Monday, March 20, 2017
At some point in the next year, Congress will consider legislation to address the needs of America’s infrastructure. In the Natural Resources Committee, we will be considering the ways this infrastructure bill could help federal land management agencies restore access to public lands and support sound management practices.
I recently had the opportunity to chair an oversight hearing of the Natural Resources Federal Lands Subcommittee focused on innovative infrastructure ideas for the National Park Service and Forest Service. The Forest Service has a maintenance backlog of about $6 billion, and the National Park Service’s maintenance backlog is almost $12 billion.
With our national debt now more than $20 trillion, we will not be able to rely solely on additional appropriations to fill the backlogs or resolve other problems both the Forest Service and National Park Service face.
The first step in tackling the massive maintenance backlog will be for land management agencies to put more resources toward taking care of what they already own instead of pushing for more land acquisitions. During the past 10 years, the footprint of the National Park Service has continued to grow, while maintenance needs in existing parks have been delayed.
During the Natural Resources Committee hearing, I had a chance to ask Reed Watson, executive director of the Property and Environment Research Center, about the importance of allowing National Park and Forest managers to retain the user fees they collect in order to address infrastructure needs, as well as set their own entrance fee schedules.
While giving park managers more flexibility to put user fees toward maintenance projects could be part of the solution, Congress and the Park Service will undoubtedly have to spend several years dedicating more resources to maintaining and restoring existing park facilities rather than expanding the system.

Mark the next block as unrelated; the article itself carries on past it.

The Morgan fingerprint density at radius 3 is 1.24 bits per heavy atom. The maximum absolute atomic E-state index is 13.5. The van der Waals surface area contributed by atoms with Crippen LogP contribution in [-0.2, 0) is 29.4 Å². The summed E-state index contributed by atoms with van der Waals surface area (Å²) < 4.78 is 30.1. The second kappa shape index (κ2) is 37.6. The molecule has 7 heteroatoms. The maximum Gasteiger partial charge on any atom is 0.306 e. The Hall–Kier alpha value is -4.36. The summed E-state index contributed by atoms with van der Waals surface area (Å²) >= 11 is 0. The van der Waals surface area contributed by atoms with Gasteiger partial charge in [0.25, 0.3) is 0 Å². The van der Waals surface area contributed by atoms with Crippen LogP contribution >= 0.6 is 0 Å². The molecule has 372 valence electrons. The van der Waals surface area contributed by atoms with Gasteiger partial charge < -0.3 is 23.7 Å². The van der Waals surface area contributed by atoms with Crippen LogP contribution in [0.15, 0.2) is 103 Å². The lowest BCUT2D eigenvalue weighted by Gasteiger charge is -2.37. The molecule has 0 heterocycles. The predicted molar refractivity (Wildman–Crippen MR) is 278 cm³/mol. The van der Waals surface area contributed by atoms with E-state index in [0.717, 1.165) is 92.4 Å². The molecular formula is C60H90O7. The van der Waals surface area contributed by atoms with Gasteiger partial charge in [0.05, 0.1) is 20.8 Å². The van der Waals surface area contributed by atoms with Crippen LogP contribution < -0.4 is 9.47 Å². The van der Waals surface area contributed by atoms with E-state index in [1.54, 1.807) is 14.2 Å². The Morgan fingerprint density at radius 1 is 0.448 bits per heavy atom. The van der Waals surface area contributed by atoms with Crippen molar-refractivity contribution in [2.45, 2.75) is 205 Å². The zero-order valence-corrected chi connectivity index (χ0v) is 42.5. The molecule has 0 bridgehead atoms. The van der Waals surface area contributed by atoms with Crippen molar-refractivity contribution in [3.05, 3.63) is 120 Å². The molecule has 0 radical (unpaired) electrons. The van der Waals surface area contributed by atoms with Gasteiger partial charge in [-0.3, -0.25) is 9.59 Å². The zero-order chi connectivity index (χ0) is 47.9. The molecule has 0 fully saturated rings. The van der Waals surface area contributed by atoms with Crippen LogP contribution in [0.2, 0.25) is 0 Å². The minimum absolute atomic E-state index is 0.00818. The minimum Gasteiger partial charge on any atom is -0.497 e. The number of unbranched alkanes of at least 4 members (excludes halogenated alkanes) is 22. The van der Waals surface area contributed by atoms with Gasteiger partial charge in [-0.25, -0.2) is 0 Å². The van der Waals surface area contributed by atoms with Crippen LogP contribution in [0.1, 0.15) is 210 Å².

It will also be critical for Congress to work with land management agencies and local stakeholders to maximize taxpayer dollars and create efficiency within federal processes.
During the hearing, I also asked Commissioner Gordon Cruickshank, from Valley County, Idaho, about the way his county has worked with the Forest Service to maximize taxpayer dollars on infrastructure projects.
The Forest Service had approached Valley County with $350,000 to replace two bridges. The county entered an agreement to replace the two bridges utilizing Forest Service design and engineering and the county’s bidding process and county road crews.
Cruickshank said that, by working together, Valley County and the Forest Service were able to replace both bridges in the infrastructure plan and three additional bridges on the Payette National Forest. Each of the five bridge projects occurred in salmon and steelhead habitat areas, and the collaboration between the local and federal government led to improved infrastructure and the preservation of sensitive habitat.
Collaboration and innovative partnerships will play an important role in making taxpayer dollars go farther for federal land management agencies, but we also need to be serious about maintaining and restoring the infrastructure we already have.
I think that many people would be surprised to hear that some of our national treasures, such as Yellowstone National Park, have hundreds of millions of dollars in deferred maintenance. In order to keep these lands open and accessible to the public, we need to take care of them.
U.S. Rep. Scott Tipton represents Colorado’s 3rd District. He serves on the House Committee on Financial Services and the House Committee on Natural Resources and is vice-chairman of the Financial Services Subcommittee on Oversight and Investigations. Tipton is executive vice chairman of the Congressional Western Caucus and co-chairman of the Congressional Small Business Caucus.